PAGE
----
Posted by Nick Ondras on January 10, 2011 at 6:44 pm
In 2007, before director James Mangold made the destructive Knight and Day (which was, oddly, one of Quentin Tarantino’s favorite movies of 2010) he did 3:10 to Yuma, a fun dip into a genre ignored of late: a flat-out Western. And over the years it’s rarely shown up without a little stylization thrown in for measure (Tarantino’s own Kill Bill movies, for example.) It’s not like they’re real difficult things to craft; to send up an Eastwood or Harald Reinl film, their widely recognizable choices of prose, fun as they are, requires certain drab and tired elements to get it to hit notes of nostalgia. So current masters of genre shake-ups Joel and Ethan Coen, following literary terms previously tried by Henry Hathaway and John Wayne, the latter of which won a Best Actor Oscar for, 1969’s True Grit, based on Charles Portis’ novel of the same name, it shouldn’t have been more than an exercise for the two and a given Academy Award here or there; True Grit is already far financially surpassing any other Coen flick before it.
The movie isn’t obsessed with film like that of Tarantino’s. Here’s where Grit gets it right: brazenly directed, brilliantly scripted, and it’s bold, baby, bold. Releasing a Western in a time regularly reserved for the likes of Yogi Bear and Tron: Legacy, or hell, in general, is a risky task. But every lick of True Grit is a dusty homage to once-booming cinema Americana; in the ways No Country for Old Men was heavy True Grit is breezy and incredibly dry. Newcomer Hailee Steinfeld gives everyone a run for their money as Mattie Ross, still a kid and albeit a girl at that in the eyes of a grungy town who after a public spectacle of a hanging trots down U.S. Marshall Rooster Cogburn, played with a mix of slapstick and know-it-all elderly cynicism by Jeff Bridges, at a murder trial to help her in finding Tom Chaney (Josh Brolin), the man who killed her father in cold blood. Tagging along is La Boeuf, Texas Ranger and a character Matt Damon really sinks his teeth into.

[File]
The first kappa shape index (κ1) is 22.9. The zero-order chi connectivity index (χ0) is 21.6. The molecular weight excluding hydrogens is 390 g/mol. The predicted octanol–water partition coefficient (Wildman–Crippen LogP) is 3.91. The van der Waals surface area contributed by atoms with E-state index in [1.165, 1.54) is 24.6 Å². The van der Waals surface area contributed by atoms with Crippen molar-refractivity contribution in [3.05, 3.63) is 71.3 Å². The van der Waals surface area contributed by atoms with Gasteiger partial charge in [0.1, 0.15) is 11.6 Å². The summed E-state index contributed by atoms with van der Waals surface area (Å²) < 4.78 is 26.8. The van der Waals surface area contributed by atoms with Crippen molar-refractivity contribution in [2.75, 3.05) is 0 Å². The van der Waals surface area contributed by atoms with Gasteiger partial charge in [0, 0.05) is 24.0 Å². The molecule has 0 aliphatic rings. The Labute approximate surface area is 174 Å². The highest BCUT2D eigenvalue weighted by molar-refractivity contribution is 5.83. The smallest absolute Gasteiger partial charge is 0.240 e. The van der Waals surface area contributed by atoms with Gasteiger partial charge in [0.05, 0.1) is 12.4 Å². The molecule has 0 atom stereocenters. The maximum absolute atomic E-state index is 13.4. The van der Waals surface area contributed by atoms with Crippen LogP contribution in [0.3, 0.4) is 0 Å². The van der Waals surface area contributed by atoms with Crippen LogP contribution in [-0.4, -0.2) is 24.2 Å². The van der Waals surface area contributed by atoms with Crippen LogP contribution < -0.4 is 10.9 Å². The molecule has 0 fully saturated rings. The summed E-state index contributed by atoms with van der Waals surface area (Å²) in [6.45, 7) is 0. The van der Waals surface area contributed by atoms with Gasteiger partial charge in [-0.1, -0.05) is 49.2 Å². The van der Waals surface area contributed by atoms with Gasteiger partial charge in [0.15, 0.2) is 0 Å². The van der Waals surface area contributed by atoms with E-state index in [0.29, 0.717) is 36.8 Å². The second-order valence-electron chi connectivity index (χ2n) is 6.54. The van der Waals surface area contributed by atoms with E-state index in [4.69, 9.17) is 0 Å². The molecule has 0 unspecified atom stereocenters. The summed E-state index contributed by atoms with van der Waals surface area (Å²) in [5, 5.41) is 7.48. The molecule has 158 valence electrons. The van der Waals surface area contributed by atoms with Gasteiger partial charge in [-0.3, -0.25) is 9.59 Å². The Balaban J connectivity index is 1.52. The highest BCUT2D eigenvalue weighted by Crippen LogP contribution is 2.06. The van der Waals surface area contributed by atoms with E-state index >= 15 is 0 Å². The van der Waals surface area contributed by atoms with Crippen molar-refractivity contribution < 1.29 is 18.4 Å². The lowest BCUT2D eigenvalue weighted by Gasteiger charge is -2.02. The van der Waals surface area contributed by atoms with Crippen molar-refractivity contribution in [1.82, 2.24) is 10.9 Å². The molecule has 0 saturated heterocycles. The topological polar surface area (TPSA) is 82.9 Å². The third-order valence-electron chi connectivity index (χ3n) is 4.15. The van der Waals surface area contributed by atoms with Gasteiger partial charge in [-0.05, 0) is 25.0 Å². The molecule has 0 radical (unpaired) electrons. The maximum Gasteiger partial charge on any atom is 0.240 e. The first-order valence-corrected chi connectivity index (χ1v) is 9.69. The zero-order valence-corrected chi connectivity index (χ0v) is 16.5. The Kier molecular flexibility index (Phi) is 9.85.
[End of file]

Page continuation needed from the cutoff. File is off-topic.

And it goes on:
I won’t dance around the point with fancy words and bore you with allegorical phooey the Coens try to manage here – because they don’t. I love True Grit to its blackness of a core, and for perhaps the first time in any of Joel and Ethan’s movies this one isn’t bleak. It’s funny, heartfelt, and confident in pushing its audience not only to accept that they’re not going to let up any on that this is completely a genre film, but to plant them in their seats and give them class-act storytelling at its finest to replace any thumb-sucking for high-flying action. This is not an action movie, nor is it a send-up: the Coen brothers see to it through and through that nothing of the sort creeps in when it isn’t called for. As for it being overrated? Forget about it.
The motivation behind the duo’s decision to translate another interpretation of Portis’ novel for the big screen has been put into question as more an “assignment fulfilled” than anything else, but it might be that True Grit was released today that grants it special significance. The bar’s been raised again. True Grit, one of the year’s absolute best, is a drunken godsend running on token black humor, a dark homage to the long-forgotten Western film genre where its heart for sympathy and retribution should be.